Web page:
Mind games at University of Delaware’s MFA thesis exhibit
It’s graduation season, and one thing we’re mighty proud of here at Artblog is being the first publication to cover many of our region’s newly-minted BFAs and MFAs. Here Naveena Vijayan visits the University of Delaware’s MFA thesis show, "Cadence," on view through June 3rd at The Delaware Contemporary.

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The bacteria in our bodies could never lie about us, could they? Artist Simone Welsh collects swabs of bodily fluids, willingly given to her by her friends, places them in small circular plates filled with Trypticase Soy Agar (which, I learn, is a substance that facilitates the growth of bacteria), and displays it as part of her work. Six circular forms stand out on a simple grid of repeated geometric neon pink squares. From afar, the circles look like distorted images of a full moon, but in fact they are what chief curator of The Delaware Contemporary, Kathrine Page, calls “self-portraits of [Welsh’s] friends.” Welsh is one of nine student participants in Cadence, the ongoing University of Delaware MFA Thesis exhibition, curated by ​Molly Walker, at The Delaware Contemporary. Each of the exhibits is distinct, with the only common thread being an attempt to explore questions of identity and understand the inner-workings of the human mind.

Phát Lê artist
Phát Lê. All images are courtesy of Delaware Contemporary

One result of this restless quest is a massive painting by Phát Lê, which runs across a whole wall. It shows a human form that is fragmented, fuzzy, unclear, and dream-like. Titled ‘One Day I will be a real boy,’ ​it is a representation of inner chaos. In contrast to Lê​’s work, Daniel B Dias narrates his story with a simple scene inside a train. I stand in front of the piece for a long time, looking at the figures, some of which are well defined, some of which are smudged as if the journey were slowly diluting their true colors. I learn that Dias has been a long-time resident of three different countries (Brazil, China and America), and that his works reflect his cumulative experiences of constant transition.

Daniel B Dias
Daniel B Dias

Townley Mateson’s ghost-like figures and everyday objects made of ​porcelain paper clay convey a certain sense of fragility. They also reflect time, movement and memory. She makes it easy for us to visualize the mind as a mound of clay being molded and fired by the able hands of everyday experience. As I stand and look at Celeste Morton’s paintings of faceless figures, I am left to fill in the missing creases on their faces. The strokes, as if done in with urgency, portray people in intimate positions. Whether they are sad, happy, or intoxicated with pleasure, is left to my mind, and my mind alone.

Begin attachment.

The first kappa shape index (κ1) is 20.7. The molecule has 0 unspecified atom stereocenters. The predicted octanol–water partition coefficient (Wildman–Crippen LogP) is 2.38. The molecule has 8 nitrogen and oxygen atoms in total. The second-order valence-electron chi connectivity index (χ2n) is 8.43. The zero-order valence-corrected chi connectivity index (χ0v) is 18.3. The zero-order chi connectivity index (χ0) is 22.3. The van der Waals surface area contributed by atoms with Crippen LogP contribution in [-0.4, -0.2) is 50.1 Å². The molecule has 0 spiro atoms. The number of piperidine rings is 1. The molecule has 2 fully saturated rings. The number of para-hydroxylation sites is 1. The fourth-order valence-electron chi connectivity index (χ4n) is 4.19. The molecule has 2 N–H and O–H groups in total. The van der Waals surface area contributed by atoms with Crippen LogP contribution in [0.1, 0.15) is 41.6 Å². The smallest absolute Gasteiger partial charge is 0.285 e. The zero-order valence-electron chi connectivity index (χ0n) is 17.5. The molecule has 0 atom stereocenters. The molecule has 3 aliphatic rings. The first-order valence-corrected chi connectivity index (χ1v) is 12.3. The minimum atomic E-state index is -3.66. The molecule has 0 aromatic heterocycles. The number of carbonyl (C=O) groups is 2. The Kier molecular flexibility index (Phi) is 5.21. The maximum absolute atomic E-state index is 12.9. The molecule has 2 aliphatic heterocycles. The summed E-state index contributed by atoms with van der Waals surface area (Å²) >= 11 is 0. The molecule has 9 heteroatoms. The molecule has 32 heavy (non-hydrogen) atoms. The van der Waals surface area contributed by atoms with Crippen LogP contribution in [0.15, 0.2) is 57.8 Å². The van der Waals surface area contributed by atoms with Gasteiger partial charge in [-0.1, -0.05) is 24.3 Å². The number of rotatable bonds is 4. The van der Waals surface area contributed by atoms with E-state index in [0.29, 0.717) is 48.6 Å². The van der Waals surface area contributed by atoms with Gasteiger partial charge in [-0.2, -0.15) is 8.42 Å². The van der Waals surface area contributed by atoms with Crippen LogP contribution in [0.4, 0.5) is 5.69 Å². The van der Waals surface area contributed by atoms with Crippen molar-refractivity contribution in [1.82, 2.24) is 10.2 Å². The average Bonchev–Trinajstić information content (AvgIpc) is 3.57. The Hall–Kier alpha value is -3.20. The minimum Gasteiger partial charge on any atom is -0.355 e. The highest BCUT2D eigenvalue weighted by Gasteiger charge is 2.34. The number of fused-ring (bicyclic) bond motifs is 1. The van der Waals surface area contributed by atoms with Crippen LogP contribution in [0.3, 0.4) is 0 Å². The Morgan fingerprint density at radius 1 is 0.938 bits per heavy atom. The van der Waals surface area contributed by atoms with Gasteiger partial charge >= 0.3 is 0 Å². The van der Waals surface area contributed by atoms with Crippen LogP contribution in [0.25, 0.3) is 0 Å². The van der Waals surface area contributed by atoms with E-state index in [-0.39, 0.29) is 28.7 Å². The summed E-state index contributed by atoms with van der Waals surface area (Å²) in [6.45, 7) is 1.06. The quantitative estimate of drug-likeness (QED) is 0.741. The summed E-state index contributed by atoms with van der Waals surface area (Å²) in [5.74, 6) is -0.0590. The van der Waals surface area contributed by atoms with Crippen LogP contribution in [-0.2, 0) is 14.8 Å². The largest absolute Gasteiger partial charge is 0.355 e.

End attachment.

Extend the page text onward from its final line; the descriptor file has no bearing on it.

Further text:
Townley Mateson
Townley Mateson

While Morton holds a mirror to ​my mind, Kate Testa’s installation made of a myriad materials (fabric, wood, steel and paper) tests how far it will stretch. She uses these materials to recreate moons, ants, clouds and other elements used in spells from Pennsylvania Dutch healer John George Hohman’s 1890’s book Pow-wows; or Long Lost Friend. To her, each of the objects, though unreal, has the energy to unleash its powers. Whether or not you feel the magic depends on how much you can trick your mind to believe.

In terms of both materials and technique, each of these 2018 University of Delaware MFA graduates has developed a distinct approach to exploring who they are and where they fit as they set off into the wider art world. Cadence includes work by Dona Altemus, Lisa Bennett, Rayna DeReus, Daniel B Dias, Phat Le, Townley Mateson, Celeste Morton, Kate Testa and Simone Welsh. The University of Delaware MFA thesis show, is on on view through June 3, 2018 at The Delaware Contemporary.

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Celeste Morton, Daniel B Dias, Dona Altemus, Kate Testa, Lisa Bennett, Phat Le, Rayna DeReus, Simone Welsh, Townley Mateson, university of delaware mfa

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